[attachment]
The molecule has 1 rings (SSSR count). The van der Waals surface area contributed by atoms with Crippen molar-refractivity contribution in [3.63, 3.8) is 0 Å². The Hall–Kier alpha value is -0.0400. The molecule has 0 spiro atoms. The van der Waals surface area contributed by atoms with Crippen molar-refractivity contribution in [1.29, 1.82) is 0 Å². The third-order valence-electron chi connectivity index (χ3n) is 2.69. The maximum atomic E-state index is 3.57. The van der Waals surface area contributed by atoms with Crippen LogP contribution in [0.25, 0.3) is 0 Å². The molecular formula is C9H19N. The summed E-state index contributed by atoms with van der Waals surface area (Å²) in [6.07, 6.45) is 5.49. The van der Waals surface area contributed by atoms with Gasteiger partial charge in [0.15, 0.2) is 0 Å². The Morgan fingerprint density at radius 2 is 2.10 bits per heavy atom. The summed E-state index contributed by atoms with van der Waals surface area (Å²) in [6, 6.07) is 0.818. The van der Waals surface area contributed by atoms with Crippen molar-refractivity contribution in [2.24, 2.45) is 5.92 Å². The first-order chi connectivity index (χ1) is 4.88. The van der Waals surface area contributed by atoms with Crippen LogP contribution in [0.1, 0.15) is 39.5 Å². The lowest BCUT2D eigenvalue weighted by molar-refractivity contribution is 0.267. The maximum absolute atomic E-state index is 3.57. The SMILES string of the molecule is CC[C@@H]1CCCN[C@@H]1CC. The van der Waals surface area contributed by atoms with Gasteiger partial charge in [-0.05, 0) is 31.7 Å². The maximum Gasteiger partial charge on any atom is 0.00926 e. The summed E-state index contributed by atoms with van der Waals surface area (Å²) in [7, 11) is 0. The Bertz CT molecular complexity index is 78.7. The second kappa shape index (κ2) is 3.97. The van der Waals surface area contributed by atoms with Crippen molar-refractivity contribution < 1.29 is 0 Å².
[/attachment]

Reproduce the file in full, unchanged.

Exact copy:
The molecule has 1 rings (SSSR count). The van der Waals surface area contributed by atoms with Crippen molar-refractivity contribution in [3.63, 3.8) is 0 Å². The Hall–Kier alpha value is -0.0400. The molecule has 0 spiro atoms. The van der Waals surface area contributed by atoms with Crippen molar-refractivity contribution in [1.29, 1.82) is 0 Å². The third-order valence-electron chi connectivity index (χ3n) is 2.69. The maximum atomic E-state index is 3.57. The van der Waals surface area contributed by atoms with Crippen LogP contribution in [0.25, 0.3) is 0 Å². The molecular formula is C9H19N. The summed E-state index contributed by atoms with van der Waals surface area (Å²) in [6.07, 6.45) is 5.49. The van der Waals surface area contributed by atoms with Gasteiger partial charge in [0.15, 0.2) is 0 Å². The Morgan fingerprint density at radius 2 is 2.10 bits per heavy atom. The summed E-state index contributed by atoms with van der Waals surface area (Å²) in [6, 6.07) is 0.818. The van der Waals surface area contributed by atoms with Crippen molar-refractivity contribution in [2.24, 2.45) is 5.92 Å². The first-order chi connectivity index (χ1) is 4.88. The van der Waals surface area contributed by atoms with Crippen LogP contribution in [0.1, 0.15) is 39.5 Å². The lowest BCUT2D eigenvalue weighted by molar-refractivity contribution is 0.267. The maximum absolute atomic E-state index is 3.57. The SMILES string of the molecule is CC[C@@H]1CCCN[C@@H]1CC. The van der Waals surface area contributed by atoms with Gasteiger partial charge in [-0.05, 0) is 31.7 Å². The maximum Gasteiger partial charge on any atom is 0.00926 e. The summed E-state index contributed by atoms with van der Waals surface area (Å²) in [7, 11) is 0. The Bertz CT molecular complexity index is 78.7. The second kappa shape index (κ2) is 3.97. The van der Waals surface area contributed by atoms with Crippen molar-refractivity contribution < 1.29 is 0 Å².